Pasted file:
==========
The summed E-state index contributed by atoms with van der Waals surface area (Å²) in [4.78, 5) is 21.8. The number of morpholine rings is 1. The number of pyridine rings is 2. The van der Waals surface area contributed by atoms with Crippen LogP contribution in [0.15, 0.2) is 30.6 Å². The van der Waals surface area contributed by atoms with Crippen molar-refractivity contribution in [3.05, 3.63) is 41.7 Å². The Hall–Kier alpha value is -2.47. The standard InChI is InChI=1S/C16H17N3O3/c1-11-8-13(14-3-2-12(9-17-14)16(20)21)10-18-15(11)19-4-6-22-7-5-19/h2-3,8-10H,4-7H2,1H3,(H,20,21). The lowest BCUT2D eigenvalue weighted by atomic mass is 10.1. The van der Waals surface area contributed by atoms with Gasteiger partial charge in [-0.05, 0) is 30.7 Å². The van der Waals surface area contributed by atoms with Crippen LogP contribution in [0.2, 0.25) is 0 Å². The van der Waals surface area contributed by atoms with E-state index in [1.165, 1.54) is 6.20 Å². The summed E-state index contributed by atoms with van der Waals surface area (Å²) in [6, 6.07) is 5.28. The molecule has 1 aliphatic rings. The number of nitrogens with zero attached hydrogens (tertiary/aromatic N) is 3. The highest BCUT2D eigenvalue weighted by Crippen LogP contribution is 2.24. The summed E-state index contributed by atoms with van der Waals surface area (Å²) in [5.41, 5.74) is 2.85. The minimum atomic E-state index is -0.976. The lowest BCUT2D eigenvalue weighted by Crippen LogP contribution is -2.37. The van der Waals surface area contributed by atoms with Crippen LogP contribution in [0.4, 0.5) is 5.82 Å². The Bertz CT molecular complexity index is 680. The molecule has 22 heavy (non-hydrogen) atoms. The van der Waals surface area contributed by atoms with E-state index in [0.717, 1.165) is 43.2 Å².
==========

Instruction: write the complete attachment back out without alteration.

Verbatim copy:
The summed E-state index contributed by atoms with van der Waals surface area (Å²) in [4.78, 5) is 21.8. The number of morpholine rings is 1. The number of pyridine rings is 2. The van der Waals surface area contributed by atoms with Crippen LogP contribution in [0.15, 0.2) is 30.6 Å². The van der Waals surface area contributed by atoms with Crippen molar-refractivity contribution in [3.05, 3.63) is 41.7 Å². The Hall–Kier alpha value is -2.47. The standard InChI is InChI=1S/C16H17N3O3/c1-11-8-13(14-3-2-12(9-17-14)16(20)21)10-18-15(11)19-4-6-22-7-5-19/h2-3,8-10H,4-7H2,1H3,(H,20,21). The lowest BCUT2D eigenvalue weighted by atomic mass is 10.1. The van der Waals surface area contributed by atoms with Gasteiger partial charge in [-0.05, 0) is 30.7 Å². The van der Waals surface area contributed by atoms with Crippen LogP contribution in [0.2, 0.25) is 0 Å². The van der Waals surface area contributed by atoms with E-state index in [1.165, 1.54) is 6.20 Å². The summed E-state index contributed by atoms with van der Waals surface area (Å²) in [6, 6.07) is 5.28. The molecule has 1 aliphatic rings. The number of nitrogens with zero attached hydrogens (tertiary/aromatic N) is 3. The highest BCUT2D eigenvalue weighted by Crippen LogP contribution is 2.24. The summed E-state index contributed by atoms with van der Waals surface area (Å²) in [5.41, 5.74) is 2.85. The minimum atomic E-state index is -0.976. The lowest BCUT2D eigenvalue weighted by Crippen LogP contribution is -2.37. The van der Waals surface area contributed by atoms with Crippen LogP contribution in [0.4, 0.5) is 5.82 Å². The Bertz CT molecular complexity index is 680. The molecule has 22 heavy (non-hydrogen) atoms. The van der Waals surface area contributed by atoms with E-state index in [0.717, 1.165) is 43.2 Å².